Perdomo Reserve Limited Cameroon Edition Petit Corona
This week I continue to avoid the trendy big rings, instead checking out a brand new old Perdomo. Brand new in the sense that the Perdomo Reserve Limited Edition Petit Corona was introduced at this year’s IPCPR trade show, but old in the sense that this isn’t the first time we’ve seen the Perdomo Reserve Cameroon in this format. According to an old press release I found online, a slightly longer Petit Corona was introduced back in 2005. And then some years later, the entire Reserve Cameroon line was discontinued.
At the moment, there’s not a lot of information about this reintroduction of the Reserve Cameroon, other than to say that it’s a limited, one time deal. That’s probably because the Champagne Noir is getting more attention, and also because, as Nick mentioned at the show, this is just one of 30 new cigars and line extensions Perdomo is bringing to market this year.
The word is that Perdomo had a little of the Cameroon leaf left, and this format was the most efficient way to use it. While it lasts, you’ll find them in boxes of 10 for around $50, or for $5.00 a single. I think that covers it, so let’s burn it.
Size: 4 1/2 x 44
Wrapper: Grade 1 African Cameroon
Filler: Nicaraguan Cuban Seed
Smoking Time: 1 1/4 hours
Source: Purchased by reviewer
Price: MSRP $5.00
The Cameroon Petit Corona is a great looking cigar, and I’ve always liked the silver and gold band on this line. The sticks I smoked were nearly seamless in appearance, with very fine veins and sporadic tooth which was only apparent when you take a close look. I found some minor cosmetic damage near the cap of one cigar, and some tiny spotting on the wrapper of another.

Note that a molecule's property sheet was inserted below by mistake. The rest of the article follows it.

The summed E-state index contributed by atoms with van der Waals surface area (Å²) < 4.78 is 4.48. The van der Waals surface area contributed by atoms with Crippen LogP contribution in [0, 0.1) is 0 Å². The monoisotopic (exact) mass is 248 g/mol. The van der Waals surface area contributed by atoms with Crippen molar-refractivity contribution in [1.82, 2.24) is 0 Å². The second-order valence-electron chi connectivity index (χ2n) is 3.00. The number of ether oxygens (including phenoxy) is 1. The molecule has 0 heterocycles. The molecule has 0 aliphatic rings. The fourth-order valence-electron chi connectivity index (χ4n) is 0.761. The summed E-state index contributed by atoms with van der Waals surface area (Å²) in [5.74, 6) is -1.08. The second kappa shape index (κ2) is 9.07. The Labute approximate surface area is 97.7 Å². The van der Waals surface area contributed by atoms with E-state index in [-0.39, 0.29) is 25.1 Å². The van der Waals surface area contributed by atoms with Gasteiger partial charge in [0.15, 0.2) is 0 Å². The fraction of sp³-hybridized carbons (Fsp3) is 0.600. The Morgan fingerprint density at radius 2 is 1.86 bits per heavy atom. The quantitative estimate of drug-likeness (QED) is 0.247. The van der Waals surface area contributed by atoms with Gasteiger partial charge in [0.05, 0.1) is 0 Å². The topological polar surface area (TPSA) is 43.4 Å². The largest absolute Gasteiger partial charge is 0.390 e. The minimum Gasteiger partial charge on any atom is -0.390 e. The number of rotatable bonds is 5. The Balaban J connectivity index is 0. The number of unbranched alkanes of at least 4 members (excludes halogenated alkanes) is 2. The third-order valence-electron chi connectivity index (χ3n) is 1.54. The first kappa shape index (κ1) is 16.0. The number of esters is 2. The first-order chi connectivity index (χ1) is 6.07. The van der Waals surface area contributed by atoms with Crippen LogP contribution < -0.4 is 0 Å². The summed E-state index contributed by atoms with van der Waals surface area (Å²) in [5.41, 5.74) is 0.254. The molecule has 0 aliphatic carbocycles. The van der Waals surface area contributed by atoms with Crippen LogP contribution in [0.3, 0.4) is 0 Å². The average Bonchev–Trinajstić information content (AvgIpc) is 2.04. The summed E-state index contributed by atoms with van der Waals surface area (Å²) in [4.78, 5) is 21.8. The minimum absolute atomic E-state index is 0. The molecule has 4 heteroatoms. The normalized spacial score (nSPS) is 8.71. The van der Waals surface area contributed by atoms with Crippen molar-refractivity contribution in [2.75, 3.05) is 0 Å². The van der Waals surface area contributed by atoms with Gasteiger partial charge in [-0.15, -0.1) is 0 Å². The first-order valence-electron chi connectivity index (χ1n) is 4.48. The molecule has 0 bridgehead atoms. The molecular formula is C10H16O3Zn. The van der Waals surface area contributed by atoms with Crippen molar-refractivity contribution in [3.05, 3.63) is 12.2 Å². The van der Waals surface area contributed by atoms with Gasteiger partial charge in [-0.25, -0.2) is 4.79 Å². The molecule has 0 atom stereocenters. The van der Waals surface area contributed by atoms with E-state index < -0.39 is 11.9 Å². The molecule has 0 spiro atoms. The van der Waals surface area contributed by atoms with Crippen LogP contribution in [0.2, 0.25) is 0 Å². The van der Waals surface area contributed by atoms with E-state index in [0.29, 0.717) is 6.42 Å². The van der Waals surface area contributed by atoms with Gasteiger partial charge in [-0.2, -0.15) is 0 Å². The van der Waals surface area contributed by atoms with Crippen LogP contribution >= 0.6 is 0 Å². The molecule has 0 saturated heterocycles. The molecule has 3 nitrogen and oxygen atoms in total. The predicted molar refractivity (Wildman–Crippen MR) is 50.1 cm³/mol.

These sticks had an interesting aroma that was a combination of hay and dill, and a sweet floral cold taste. In all other ways the cigars seemed well constructed.
For the most part, the Cameroon Petit Corona burned very well. You can expect light-colored, compact ashes, and generally even burn lines. But you may also encounter some intermittent flaking and cracking in the ash too. So probably not a cigar you’re going to enter into a long ash competition, but also not one that will be much of a hassle either.
The first few puffs of the Cameroon Petit Corona provided an impressive rich and sweet combination of graham, tobacco and grass flavors. As the cigar warmed up, the profile transitioned into a sweet, orange-y grass, with aromatic cedar notes, coffee and a subtle spice.
The second third continued to produce sweet citrus grass flavors, but the base made a transition from coffee to leather. The cigar also seemed a little drier on the palate now than it had before.
As the cigar neared the final third, I again picked up those pleasing graham notes, and even a little bit of caramel. There was also less leather and more of a chocolate and coffee base to the profile. Aromatic cedar, grass and spice lingered in the finish.
Perdomo has become known for keeping cigar costs down, and continues to do so here. Often limited editions are an opportunity for manufacturers to bump up the price a bit, but this Petit Corona is only 50 cents more than the 2005 original, which is basically what the original would cost if you added SCHIP to it. No complaints here.
Perdomo made it so easy to mark these sticks box-worthy. In addition to being a great Cameroon cigar with complex flavor, produced in one of my favorite formats, the inexpensive ten-count box makes it an easy purchase. It’s a no-brainer: If you like Cameroon and you have a Grant in your wallet (or the plastic equivalent) pick up a box. They’re great, and you won’t regret it. The one caveat I’ll add is that for best results, take your time with this one, and do so early in the day. It’ll shine if you do.
Liked It: Box-worthy
Buy It Again: Yes
Recommend It: Yes
Tower of Burn
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